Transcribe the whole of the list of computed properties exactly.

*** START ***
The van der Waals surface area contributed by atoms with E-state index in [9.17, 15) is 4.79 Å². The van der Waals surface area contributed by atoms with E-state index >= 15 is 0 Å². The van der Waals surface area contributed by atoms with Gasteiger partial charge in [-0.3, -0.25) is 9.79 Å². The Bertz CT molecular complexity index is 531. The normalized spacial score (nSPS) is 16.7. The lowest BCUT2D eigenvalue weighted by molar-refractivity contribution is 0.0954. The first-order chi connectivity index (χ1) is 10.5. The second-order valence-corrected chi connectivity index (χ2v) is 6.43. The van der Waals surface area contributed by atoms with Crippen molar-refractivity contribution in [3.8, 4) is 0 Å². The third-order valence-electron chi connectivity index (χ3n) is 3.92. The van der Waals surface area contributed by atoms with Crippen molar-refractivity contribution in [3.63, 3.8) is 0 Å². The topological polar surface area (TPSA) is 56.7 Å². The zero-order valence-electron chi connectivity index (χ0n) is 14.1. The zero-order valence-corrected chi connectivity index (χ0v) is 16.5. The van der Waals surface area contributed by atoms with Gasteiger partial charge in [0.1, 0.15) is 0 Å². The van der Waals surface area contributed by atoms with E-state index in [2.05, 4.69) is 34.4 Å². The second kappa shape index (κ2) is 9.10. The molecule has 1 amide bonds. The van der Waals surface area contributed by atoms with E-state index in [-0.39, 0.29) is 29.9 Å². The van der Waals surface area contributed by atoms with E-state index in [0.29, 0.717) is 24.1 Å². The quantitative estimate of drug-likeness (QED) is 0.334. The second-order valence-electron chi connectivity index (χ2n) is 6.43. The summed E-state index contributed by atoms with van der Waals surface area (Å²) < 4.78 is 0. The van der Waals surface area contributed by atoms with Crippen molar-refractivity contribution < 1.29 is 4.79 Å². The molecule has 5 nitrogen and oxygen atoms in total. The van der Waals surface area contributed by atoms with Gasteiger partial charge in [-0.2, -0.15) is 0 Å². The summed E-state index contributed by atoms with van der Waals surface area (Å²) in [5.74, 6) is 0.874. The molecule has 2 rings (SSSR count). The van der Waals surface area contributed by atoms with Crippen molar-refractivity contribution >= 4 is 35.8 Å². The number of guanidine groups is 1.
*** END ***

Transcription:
The van der Waals surface area contributed by atoms with E-state index in [9.17, 15) is 4.79 Å². The van der Waals surface area contributed by atoms with E-state index >= 15 is 0 Å². The van der Waals surface area contributed by atoms with Gasteiger partial charge in [-0.3, -0.25) is 9.79 Å². The Bertz CT molecular complexity index is 531. The normalized spacial score (nSPS) is 16.7. The lowest BCUT2D eigenvalue weighted by molar-refractivity contribution is 0.0954. The first-order chi connectivity index (χ1) is 10.5. The second-order valence-corrected chi connectivity index (χ2v) is 6.43. The van der Waals surface area contributed by atoms with Crippen molar-refractivity contribution in [3.8, 4) is 0 Å². The third-order valence-electron chi connectivity index (χ3n) is 3.92. The van der Waals surface area contributed by atoms with Crippen molar-refractivity contribution in [3.63, 3.8) is 0 Å². The topological polar surface area (TPSA) is 56.7 Å². The zero-order valence-electron chi connectivity index (χ0n) is 14.1. The zero-order valence-corrected chi connectivity index (χ0v) is 16.5. The van der Waals surface area contributed by atoms with Gasteiger partial charge in [0.1, 0.15) is 0 Å². The van der Waals surface area contributed by atoms with E-state index in [2.05, 4.69) is 34.4 Å². The second kappa shape index (κ2) is 9.10. The molecule has 1 amide bonds. The van der Waals surface area contributed by atoms with E-state index in [-0.39, 0.29) is 29.9 Å². The van der Waals surface area contributed by atoms with E-state index in [0.29, 0.717) is 24.1 Å². The quantitative estimate of drug-likeness (QED) is 0.334. The second-order valence-electron chi connectivity index (χ2n) is 6.43. The summed E-state index contributed by atoms with van der Waals surface area (Å²) < 4.78 is 0. The van der Waals surface area contributed by atoms with Crippen molar-refractivity contribution < 1.29 is 4.79 Å². The molecule has 5 nitrogen and oxygen atoms in total. The van der Waals surface area contributed by atoms with Gasteiger partial charge in [-0.2, -0.15) is 0 Å². The summed E-state index contributed by atoms with van der Waals surface area (Å²) in [5.74, 6) is 0.874. The molecule has 2 rings (SSSR count). The van der Waals surface area contributed by atoms with Crippen molar-refractivity contribution >= 4 is 35.8 Å². The number of guanidine groups is 1.